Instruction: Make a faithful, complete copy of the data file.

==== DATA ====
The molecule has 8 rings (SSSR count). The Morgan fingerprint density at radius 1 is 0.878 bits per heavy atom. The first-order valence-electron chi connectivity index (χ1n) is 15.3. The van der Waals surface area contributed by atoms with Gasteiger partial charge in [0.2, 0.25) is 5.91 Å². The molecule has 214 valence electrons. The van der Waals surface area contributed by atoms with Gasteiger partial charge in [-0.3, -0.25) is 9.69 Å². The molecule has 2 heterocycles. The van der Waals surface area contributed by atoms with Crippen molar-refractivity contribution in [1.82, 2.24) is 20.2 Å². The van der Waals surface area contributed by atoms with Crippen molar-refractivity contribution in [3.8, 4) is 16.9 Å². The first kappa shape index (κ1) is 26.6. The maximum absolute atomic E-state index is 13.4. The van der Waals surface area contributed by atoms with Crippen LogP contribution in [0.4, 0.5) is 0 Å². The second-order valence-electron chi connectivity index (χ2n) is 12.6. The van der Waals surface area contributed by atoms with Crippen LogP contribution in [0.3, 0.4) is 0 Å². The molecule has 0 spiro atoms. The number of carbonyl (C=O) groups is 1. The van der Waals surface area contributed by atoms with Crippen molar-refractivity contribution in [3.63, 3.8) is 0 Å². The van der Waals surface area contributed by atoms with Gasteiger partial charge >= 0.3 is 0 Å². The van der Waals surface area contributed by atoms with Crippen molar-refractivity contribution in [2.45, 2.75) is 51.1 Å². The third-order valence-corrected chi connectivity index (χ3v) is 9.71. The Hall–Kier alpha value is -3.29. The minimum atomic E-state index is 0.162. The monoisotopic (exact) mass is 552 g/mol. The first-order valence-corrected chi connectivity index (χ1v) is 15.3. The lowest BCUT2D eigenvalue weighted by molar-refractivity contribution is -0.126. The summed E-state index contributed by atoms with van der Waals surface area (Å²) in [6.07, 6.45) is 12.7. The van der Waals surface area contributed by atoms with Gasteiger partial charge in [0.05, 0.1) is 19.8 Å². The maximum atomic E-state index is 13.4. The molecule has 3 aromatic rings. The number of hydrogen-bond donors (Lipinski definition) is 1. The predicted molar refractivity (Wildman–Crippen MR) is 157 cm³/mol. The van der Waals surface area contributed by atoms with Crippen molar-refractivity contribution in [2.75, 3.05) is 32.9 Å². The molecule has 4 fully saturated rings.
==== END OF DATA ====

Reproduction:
The molecule has 8 rings (SSSR count). The Morgan fingerprint density at radius 1 is 0.878 bits per heavy atom. The first-order valence-electron chi connectivity index (χ1n) is 15.3. The van der Waals surface area contributed by atoms with Gasteiger partial charge in [0.2, 0.25) is 5.91 Å². The molecule has 214 valence electrons. The van der Waals surface area contributed by atoms with Gasteiger partial charge in [-0.3, -0.25) is 9.69 Å². The molecule has 2 heterocycles. The van der Waals surface area contributed by atoms with Crippen molar-refractivity contribution in [1.82, 2.24) is 20.2 Å². The van der Waals surface area contributed by atoms with Crippen molar-refractivity contribution in [3.8, 4) is 16.9 Å². The first kappa shape index (κ1) is 26.6. The maximum absolute atomic E-state index is 13.4. The van der Waals surface area contributed by atoms with Crippen LogP contribution in [0.4, 0.5) is 0 Å². The second-order valence-electron chi connectivity index (χ2n) is 12.6. The van der Waals surface area contributed by atoms with Crippen LogP contribution in [0.3, 0.4) is 0 Å². The molecule has 0 spiro atoms. The number of carbonyl (C=O) groups is 1. The van der Waals surface area contributed by atoms with Crippen molar-refractivity contribution in [3.63, 3.8) is 0 Å². The van der Waals surface area contributed by atoms with Gasteiger partial charge >= 0.3 is 0 Å². The van der Waals surface area contributed by atoms with Crippen molar-refractivity contribution in [2.45, 2.75) is 51.1 Å². The third-order valence-corrected chi connectivity index (χ3v) is 9.71. The Hall–Kier alpha value is -3.29. The minimum atomic E-state index is 0.162. The monoisotopic (exact) mass is 552 g/mol. The first-order valence-corrected chi connectivity index (χ1v) is 15.3. The lowest BCUT2D eigenvalue weighted by molar-refractivity contribution is -0.126. The summed E-state index contributed by atoms with van der Waals surface area (Å²) in [6.07, 6.45) is 12.7. The van der Waals surface area contributed by atoms with Gasteiger partial charge in [0.05, 0.1) is 19.8 Å². The maximum atomic E-state index is 13.4. The molecule has 3 aromatic rings. The number of hydrogen-bond donors (Lipinski definition) is 1. The predicted molar refractivity (Wildman–Crippen MR) is 157 cm³/mol. The van der Waals surface area contributed by atoms with Crippen molar-refractivity contribution in [2.75, 3.05) is 32.9 Å². The molecule has 4 fully saturated rings.